facing the C word

One year ago today I was diagnosed with cancer.

While everyone was convinced that I was in shock that day, the scenes play vividly in my mind now.

My phone rang and the doctor’s assistant, who’d just confirmed my appointment to go over my biopsy results, said, “I forgot to tell you – the doctor said to make sure you bring somebody with you.”

I dropped to my knees, clung to my bed and tried to pray through the sobbing. My sister found me on the floor and tried to convince me that it didn’t mean something was wrong. I’m sure we both knew better.

The waiting room seemed to grow smaller every minute that we nervously waited.

The doctor came to get me and told me to bring one person back with me.

As he made up a series of excuses why only one person was good and my sister pleaded to come in (apparently he didn’t know my family—everyone was making their way in the room regardless of how he fumbled through his one-person request), I heard him say, almost under his breath, behind me:

“This is going to be hard.”

I could almost feel the hope get sucked out of us as we quietly took our places in the room, pretending like we didn’t even hear that.

I remember how the white paper crinkled underneath me when I sat on the examining bed and how I tried to steady myself with a deep breath.

I remember him handing me a printout of my results along with a background on Hodgkin’s Lymphoma. The cat was out of the bag.

As his carefully-chosen words crept out of his mouth, I remember my sister sliding down the wall in slow motion.

I remember my mom sobbing silently and wanting to tell her I was so sorry this was happening to her.

I remember thinking to myself over and over “Better me than my kids,” to try and find some kind of silver lining… then realizing my mom would now have to go through my worst fear.

I remember trying to be strong for everyone else… trying to ask the right questions and pull a game plan together in my head so I could hit the ground running.

I remember my husband flipping through results pages with me and trying to take it all in.

I remember how pissed off he was that this could happen to me. I didn’t deserve it. No one deserves it. He didn’t deserve to lose his dad to cancer and then hear his wife has it. “I fucking hate cancer!” he said as we made our way back out to the car.

A year later as I’ve just now started to deal with everything I’ve been through, I’m finally as mad as he was on that day.

I remember calling my dad when we got in the car and trying to choke back my tears enough to blurt out an update.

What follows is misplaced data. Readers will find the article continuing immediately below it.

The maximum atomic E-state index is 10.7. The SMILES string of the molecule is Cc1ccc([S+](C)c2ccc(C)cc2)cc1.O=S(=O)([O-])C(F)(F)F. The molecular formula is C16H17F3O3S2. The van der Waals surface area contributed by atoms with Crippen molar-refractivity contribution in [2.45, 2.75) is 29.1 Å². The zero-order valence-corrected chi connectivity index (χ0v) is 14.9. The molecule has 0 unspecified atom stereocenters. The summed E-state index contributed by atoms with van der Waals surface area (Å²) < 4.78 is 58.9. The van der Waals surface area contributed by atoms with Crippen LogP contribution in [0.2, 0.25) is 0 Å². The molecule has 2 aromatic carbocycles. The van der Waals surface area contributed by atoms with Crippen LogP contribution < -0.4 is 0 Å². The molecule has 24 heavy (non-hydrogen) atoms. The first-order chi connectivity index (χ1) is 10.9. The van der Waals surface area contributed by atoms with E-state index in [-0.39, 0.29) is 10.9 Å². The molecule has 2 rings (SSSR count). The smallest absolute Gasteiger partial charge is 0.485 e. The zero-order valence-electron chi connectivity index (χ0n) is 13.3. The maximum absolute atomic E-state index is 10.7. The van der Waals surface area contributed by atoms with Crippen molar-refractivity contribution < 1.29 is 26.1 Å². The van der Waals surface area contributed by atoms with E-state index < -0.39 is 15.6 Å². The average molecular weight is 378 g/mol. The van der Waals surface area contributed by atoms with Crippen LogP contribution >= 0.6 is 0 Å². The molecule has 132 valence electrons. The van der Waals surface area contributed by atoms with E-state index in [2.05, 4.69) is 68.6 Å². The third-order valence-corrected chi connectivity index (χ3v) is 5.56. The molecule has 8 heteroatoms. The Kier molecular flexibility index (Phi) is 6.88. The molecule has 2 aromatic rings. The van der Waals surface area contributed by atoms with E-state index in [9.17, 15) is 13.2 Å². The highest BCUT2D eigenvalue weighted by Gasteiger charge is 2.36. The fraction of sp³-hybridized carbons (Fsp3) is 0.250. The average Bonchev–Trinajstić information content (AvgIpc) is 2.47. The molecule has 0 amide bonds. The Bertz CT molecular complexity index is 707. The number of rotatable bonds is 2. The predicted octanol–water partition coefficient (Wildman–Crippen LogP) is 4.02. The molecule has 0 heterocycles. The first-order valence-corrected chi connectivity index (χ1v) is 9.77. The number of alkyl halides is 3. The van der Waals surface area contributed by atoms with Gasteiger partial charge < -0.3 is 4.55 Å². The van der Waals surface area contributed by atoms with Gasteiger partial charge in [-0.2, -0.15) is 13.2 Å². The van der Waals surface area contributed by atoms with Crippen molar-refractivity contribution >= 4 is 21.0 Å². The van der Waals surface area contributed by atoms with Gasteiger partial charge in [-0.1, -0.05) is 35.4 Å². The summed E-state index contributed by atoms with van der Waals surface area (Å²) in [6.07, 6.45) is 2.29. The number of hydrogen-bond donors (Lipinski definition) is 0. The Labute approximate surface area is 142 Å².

I remember that within an hour of having my life shattered into pieces that I’d already registered myself with City of Hope.

Game on, cancer.

I remember friends and family coming over to my house and in the midst of laughing and crying there’d be occasional WTF pauses of awkward silence as we wrestled between reality and hoping it was all a bad dream.

“You’re in shock,” they said, as I put on my big girl pants and made doctor’s appointments and collected all of my scans and tests in a binder and walked through in my head how many times as I’d been misdiagnosed for six years until a tumor nearly as big as a softball wedged itself between my heart and lungs.





















Looking back on the past year, I realize now that because I hit the ground running and plowed through surgeries and chemo and tests and scans and losing my hair and losing my mind and experiencing what hell must be like and radiation and working the whole time and………… I’ve never really “dealt“ with it.

As I celebrate living one year since the day I learned something was trying to take my life, I ring it in with battle wounds that have shaken my usual glass-half-full, optimistic outlook on life. PTSD, flashbacks, breakdowns and a host of scars and side effects from treatment now invade my every day. It turns out, my psyche wasn’t the only thing cancer left its mark on. My lungs, thyroid, nerves and heart all took a hit, too.

I may still be trying to recover from the battle, but I’ve learned so much along the way.

I’ve learned that faith can get you through anything.

I’ve learned that life truly is too short.

I’ve learned to take risks.

I’ve learned that work and my cell phone are far less important than I once thought they were.

I’ve learned that my babies can fix everything with a smile, a laugh or a hug.

I’ve learned that my 5 year-old is one of the sweetest, most thoughtful people I’ve ever known in my lifetime.

I’ve learned that it’s ok to be weak.

I’ve learned that when you’re diagnosed with a life-threatening illness people show their true colors — good and bad.

I’ve learned that no one can truly understand what it’s like to fight cancer, then deal with the lifetime of fear it brings, unless they’ve been there.

I’ve learned that there are amazing people out there who’ve walked this journey and I’ve been fortunate enough to make incredible connections with them.




I’ve learned that too many people die from cancer. Too. Many. People. People I knew, people I prayed for… a child my boys prayed for every night lost his battle while I was being treated.

I’ve learned that sharing a life-threatening experience can make your marriage stronger.

I’ve learned that my mom is somehow capable of being more amazing every day.

I’ve learned that I’m lucky to have a best friend that stuck by my side through good, bad and ugly… because there’s really nothing cute about chemo.

I’ve learned that this too shall pass.

I’ve learned to face my demons.

I’ve learned that everything happens for a reason, and if you’re open to learn from it you can gain so much from even the crappiest situations.

I’ve learned that cancer may have left some battle wounds, but I will win the war.

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